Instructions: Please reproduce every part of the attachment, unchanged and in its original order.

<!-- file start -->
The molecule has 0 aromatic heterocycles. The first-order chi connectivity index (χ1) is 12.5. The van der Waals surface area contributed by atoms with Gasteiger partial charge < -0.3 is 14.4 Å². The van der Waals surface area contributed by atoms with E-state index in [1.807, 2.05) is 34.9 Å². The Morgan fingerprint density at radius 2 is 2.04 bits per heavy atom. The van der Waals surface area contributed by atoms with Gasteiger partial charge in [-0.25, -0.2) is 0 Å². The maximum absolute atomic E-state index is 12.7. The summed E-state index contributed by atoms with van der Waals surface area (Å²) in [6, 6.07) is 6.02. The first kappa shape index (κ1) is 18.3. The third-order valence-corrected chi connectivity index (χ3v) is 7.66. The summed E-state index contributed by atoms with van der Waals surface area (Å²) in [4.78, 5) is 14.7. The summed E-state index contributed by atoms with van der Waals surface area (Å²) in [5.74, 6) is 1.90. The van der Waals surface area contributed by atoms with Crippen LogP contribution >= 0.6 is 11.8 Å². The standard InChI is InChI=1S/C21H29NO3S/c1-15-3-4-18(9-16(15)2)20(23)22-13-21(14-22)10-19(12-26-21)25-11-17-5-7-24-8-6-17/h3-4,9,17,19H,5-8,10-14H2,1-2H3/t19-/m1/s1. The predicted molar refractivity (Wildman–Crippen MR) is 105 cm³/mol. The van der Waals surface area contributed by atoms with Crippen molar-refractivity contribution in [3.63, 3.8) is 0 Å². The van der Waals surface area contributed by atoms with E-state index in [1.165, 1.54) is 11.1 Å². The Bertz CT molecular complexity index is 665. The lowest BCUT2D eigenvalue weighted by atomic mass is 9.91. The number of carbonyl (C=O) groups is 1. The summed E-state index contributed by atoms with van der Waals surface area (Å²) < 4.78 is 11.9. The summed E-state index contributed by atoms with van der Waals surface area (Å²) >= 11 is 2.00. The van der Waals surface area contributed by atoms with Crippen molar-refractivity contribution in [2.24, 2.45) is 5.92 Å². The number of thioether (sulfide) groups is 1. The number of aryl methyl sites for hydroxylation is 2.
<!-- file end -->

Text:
The molecule has 0 aromatic heterocycles. The first-order chi connectivity index (χ1) is 12.5. The van der Waals surface area contributed by atoms with Gasteiger partial charge < -0.3 is 14.4 Å². The van der Waals surface area contributed by atoms with E-state index in [1.807, 2.05) is 34.9 Å². The Morgan fingerprint density at radius 2 is 2.04 bits per heavy atom. The van der Waals surface area contributed by atoms with Gasteiger partial charge in [-0.25, -0.2) is 0 Å². The maximum absolute atomic E-state index is 12.7. The summed E-state index contributed by atoms with van der Waals surface area (Å²) in [6, 6.07) is 6.02. The first kappa shape index (κ1) is 18.3. The third-order valence-corrected chi connectivity index (χ3v) is 7.66. The summed E-state index contributed by atoms with van der Waals surface area (Å²) in [4.78, 5) is 14.7. The summed E-state index contributed by atoms with van der Waals surface area (Å²) in [5.74, 6) is 1.90. The van der Waals surface area contributed by atoms with Crippen LogP contribution >= 0.6 is 11.8 Å². The standard InChI is InChI=1S/C21H29NO3S/c1-15-3-4-18(9-16(15)2)20(23)22-13-21(14-22)10-19(12-26-21)25-11-17-5-7-24-8-6-17/h3-4,9,17,19H,5-8,10-14H2,1-2H3/t19-/m1/s1. The predicted molar refractivity (Wildman–Crippen MR) is 105 cm³/mol. The van der Waals surface area contributed by atoms with Crippen molar-refractivity contribution in [3.63, 3.8) is 0 Å². The van der Waals surface area contributed by atoms with E-state index in [1.165, 1.54) is 11.1 Å². The Bertz CT molecular complexity index is 665. The lowest BCUT2D eigenvalue weighted by atomic mass is 9.91. The number of carbonyl (C=O) groups is 1. The summed E-state index contributed by atoms with van der Waals surface area (Å²) < 4.78 is 11.9. The summed E-state index contributed by atoms with van der Waals surface area (Å²) >= 11 is 2.00. The van der Waals surface area contributed by atoms with Crippen molar-refractivity contribution in [2.24, 2.45) is 5.92 Å². The number of thioether (sulfide) groups is 1. The number of aryl methyl sites for hydroxylation is 2.